Last updated: 23 January, 2013

Syrian agriculture sector in tatters, says UN

Syrian agriculture has been shattered by a raging 22-month conflict that has left more than 60,000 people dead, the UN Food and Agriculture Organisation said on Wednesday.

The FAO said in a statement the livelihoods of about half of the country’s population were threatened as a result.

“Twenty-two months of conflict has left Syria’s agricultural sector in tatters with cereal, fruit and vegetable production dropping for some by half and massive destruction of irrigation and other infrastructure,” it said.

“Destruction of infrastructure in all sectors is massive,” said Dominique Burgeon, FAO’s Emergency and Rehabilitation Division director after a five-day visit to both regime- and rebel-controlled areas.

The UN says that about 80 percent of 10 million Syrians — about 46 percent of the population — derive their livelihoods from agriculture.

“The mission was struck by the plight of the Syrian people whose capacity to cope is dramatically eroded by 22 months of crisis,” said Burgeon.

The FAO said wheat and barley production was halved last year, going from 4 to 4.5 million tonnes in normal years to less than 2 million tonnes.

“Only 45 percent of the farmers were able to fully harvest their cereal crops while 14 percent reported they could not harvest due to insecurity and lack of fuel,” the FAO said.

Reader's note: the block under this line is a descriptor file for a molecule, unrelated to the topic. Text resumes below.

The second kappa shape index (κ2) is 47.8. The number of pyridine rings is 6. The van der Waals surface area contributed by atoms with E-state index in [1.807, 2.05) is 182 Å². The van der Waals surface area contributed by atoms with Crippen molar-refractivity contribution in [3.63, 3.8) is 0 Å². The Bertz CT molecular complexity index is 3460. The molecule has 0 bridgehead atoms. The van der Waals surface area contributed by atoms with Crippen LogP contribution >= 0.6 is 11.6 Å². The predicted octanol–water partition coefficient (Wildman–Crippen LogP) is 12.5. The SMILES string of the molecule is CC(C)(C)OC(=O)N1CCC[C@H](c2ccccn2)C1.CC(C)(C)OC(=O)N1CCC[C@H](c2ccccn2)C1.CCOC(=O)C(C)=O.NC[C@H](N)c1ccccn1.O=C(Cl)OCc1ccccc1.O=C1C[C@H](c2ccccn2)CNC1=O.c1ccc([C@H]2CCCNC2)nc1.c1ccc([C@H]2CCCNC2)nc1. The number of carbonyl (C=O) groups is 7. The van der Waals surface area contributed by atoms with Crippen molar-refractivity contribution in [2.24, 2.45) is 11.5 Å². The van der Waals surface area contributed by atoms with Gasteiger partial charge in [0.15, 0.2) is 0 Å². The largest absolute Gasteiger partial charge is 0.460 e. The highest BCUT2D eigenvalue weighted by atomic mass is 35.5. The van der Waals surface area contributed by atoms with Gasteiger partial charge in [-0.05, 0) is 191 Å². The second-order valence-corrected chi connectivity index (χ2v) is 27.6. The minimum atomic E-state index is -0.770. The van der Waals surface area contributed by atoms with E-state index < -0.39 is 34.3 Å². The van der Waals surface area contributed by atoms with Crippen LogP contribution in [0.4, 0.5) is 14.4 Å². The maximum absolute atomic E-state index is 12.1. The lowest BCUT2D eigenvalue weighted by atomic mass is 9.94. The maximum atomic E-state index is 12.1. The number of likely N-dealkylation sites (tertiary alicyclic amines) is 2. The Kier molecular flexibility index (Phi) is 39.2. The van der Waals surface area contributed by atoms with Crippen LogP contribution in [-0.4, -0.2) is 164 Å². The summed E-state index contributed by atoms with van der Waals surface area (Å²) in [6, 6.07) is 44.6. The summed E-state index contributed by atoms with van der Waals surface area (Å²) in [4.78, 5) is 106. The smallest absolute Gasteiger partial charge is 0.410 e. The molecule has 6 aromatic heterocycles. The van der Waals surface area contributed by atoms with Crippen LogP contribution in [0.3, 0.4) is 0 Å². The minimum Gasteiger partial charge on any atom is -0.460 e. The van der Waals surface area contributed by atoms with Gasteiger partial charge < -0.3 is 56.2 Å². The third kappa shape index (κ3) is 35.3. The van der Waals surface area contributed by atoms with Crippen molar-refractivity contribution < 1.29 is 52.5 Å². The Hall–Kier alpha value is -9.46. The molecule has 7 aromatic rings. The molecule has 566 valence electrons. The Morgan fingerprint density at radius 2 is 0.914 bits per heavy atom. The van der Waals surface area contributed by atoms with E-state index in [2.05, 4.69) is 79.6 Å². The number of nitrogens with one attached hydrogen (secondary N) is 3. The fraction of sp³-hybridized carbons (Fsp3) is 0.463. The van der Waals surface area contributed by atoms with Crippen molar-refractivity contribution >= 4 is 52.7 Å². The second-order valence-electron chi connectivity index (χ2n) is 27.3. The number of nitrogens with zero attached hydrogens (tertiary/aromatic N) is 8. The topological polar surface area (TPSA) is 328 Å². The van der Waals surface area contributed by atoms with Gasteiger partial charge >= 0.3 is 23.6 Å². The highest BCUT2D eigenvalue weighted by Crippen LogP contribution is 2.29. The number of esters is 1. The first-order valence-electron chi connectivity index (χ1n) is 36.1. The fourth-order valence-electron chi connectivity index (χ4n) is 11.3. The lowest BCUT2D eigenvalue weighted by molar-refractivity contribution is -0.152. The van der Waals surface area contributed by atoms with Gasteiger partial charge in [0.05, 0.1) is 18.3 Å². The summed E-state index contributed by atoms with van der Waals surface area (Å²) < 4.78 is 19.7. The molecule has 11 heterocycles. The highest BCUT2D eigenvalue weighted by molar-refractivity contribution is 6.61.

It highlighted a lack of irrigation because of damage to irrigation canals and a lack of fuel, while the movement of livestock to grazing areas was thwarted.

The survival of livestock, said the FAO, “is compromised by the lack of animal feed and veterinary drugs, the importation of which is hampered by sanctions.”

Poultry farms have also been destroyed in the central provinces of Homs and Hama, and in Idlib in the northwest.

The FAO said agriculture workers need urgent assistance to be able to cope with the effects of the spiralling crisis.

“It is clear from discussions… that security conditions permitting, agriculture has a huge role to play in helping people to stay on their land and generate income to cope with their most urgent needs,” said Burgeon.

“They, however, need urgent agricultural support in terms of seeds, fertilisers, animal feed, veterinary drugs, poultry and rehabilitation of irrigation infrastructure.”

Several flashpoints in Syria’s conflict, chiefly Damascus and Aleppo in the north, have been struck by a severe bread shortage and a lack of fuel used for cooking, heating and transportation.